21.In her recorded statement pw1 identifies herself as a former employee of Telkom and that by virtual of her employment, she is a member of Telposta Pension Scheme Registered Trustees. She contends that the plaintiffs were occupying the houses situated in parcel block 34/160 in Parklands Nairobi as tenants of the defendant, of which she had moved into her house in 1999.
22.That by a letter dated 19 March 2002, the defendant informed them of their intention to sell the houses to the tenants. On 14th May 2002, their employer Telkom Kenya Limited wrote to all occupants of the suit premises indicating that they were negotiating with the defendant to sell the suit premises to the occupants of the various units. The purchase price was set at 1.5 million of which the tenants were to pay 50% thereof and the balance was to be spread within a period of 15 months.
23.The agreement did not materialize as Telkom Kenya Limited, the employer of the plaintiffs pulled out of the arrangement, and also embarked on retrenching the employees without their knowledge.
24.Thereafter, the defendant entered into other agreements with the plaintiffs in which the houses in question were being sold at a price of kshs. 1.8 million. The terms of the agreement were that 10% deposit being ksh. 180, 000 was to be paid on execution while the balance thereof of ksh 1,620 000 was to be paid on completion. Pw1 paid the deposit but she was unable to get financing for the balance. She then joined and started saving with Kenya union of saving and credit corporation limited (KUSCCO), where she was promised a loan to finance the balance. The defendant however declined to release the title document or to cooperate with KUSCCO and went on to frustrate PW1’s efforts to complete the transactions.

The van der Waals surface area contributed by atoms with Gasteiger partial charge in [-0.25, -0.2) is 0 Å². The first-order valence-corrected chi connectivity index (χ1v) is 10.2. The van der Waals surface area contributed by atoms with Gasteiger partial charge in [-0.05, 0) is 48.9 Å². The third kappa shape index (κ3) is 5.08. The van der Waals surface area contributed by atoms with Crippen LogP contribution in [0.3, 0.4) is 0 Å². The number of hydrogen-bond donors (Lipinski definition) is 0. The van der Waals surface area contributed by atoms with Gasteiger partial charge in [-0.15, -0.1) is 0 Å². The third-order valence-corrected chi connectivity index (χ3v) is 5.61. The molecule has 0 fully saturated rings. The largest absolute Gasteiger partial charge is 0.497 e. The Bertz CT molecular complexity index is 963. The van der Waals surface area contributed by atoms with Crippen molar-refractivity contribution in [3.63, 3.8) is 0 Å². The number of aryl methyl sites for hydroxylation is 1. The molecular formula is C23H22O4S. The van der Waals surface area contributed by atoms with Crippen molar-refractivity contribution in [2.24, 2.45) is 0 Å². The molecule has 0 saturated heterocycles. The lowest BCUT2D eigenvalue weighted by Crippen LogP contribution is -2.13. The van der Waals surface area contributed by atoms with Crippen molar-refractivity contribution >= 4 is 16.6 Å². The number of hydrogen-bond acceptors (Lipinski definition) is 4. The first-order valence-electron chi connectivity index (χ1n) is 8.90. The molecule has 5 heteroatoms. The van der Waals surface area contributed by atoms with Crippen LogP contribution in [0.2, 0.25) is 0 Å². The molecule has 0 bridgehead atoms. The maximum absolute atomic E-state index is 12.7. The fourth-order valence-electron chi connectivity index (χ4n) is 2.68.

25.Pw1 contends that to date, the defendant has never shown any willingness to be bound by the contract agreement for sale.
26.She further states that although the completion date in the agreement was indicated as 90 days, the defendant never indicated its readiness for completion in the 90th day. What more, the defendant continued to receive balances of the purchase price from her fellow colleagues of which 25 sales out of 32 were completed.
27.Pw1 added that to date, she has been paying rent beyond the completion date, of which she had paid approximately ksh. 2,125,000 as at February 2019. The defendant still holds her deposit paid on 24th November 2004.
28.The contents of the statements of Hellen Manyonge are similar to those of pw1, save that her unit is no. 37 and her agreement was made on 26th November 2005. She also contends that she paid a sum of kshs. 200,000 as a deposit, and that by February 2019, she had paid a proximately ksh 1,975,000.
29.Further, the contents of the statement of Alfayo Keya are again more or less similar to the statements of Ann Kimathi and Hellen Manyonge. The points of departure are that Alfayo is not a plaintiff, he is a former employee of Telkom Kenya Limited, that he entered into an agreement with the defendant on or about 31st December 2004 which agreement was similar to that of the other employees of Telkom Kenya Limited. He contends that he is one of those people who did not pay the purchase price within 90 days as stipulated in the agreement. Nevertheless, he paid the balance in installments with the last batch being paid on March 2007 for ksh. 600,0000 and the housing unit was transferred to him.
30.The case of the 2nd, 3rd, 5th and 6th plaintiff was advanced by Jepkoech Chepyator (5th plaintiff). She adopted her witness statement dated 5th February 2019 as their evidence. She also produced the 17 documents in their bundle as their exhibits. Further, Pw2 adopted the witness statements of her colleagues namely: Susan Mwaluda (2nd plaintiff), Emmy Bunei (3rd plaintiff) and Caroline Mumbi Njega (6th plaintiff) as their evidence.
31.She avers that she was renting unit no. 9 from the defendant and this is the house she also agreed to buy vide her agreement dated 7th October 2005. Again the evidence is more or less similar to that of PW1. She however added that the defendant discriminated them by accepting payments from persons who are not employees of Telkom Kenya and Postal Corporation of Kenya. Further, on 16th November 2016, the defendant through one of his agents caused her household goods to be auctioned to satisfy the alleged rent arrears.
32.The contents of the statement of Susan Mwaluda (2nd plaintiff) is again similar to that of PW2. She was buying unit no. 7 and her sale agreement is dated 15th March 2005. She avers that the auction of her household property occurred on 6th November 2011.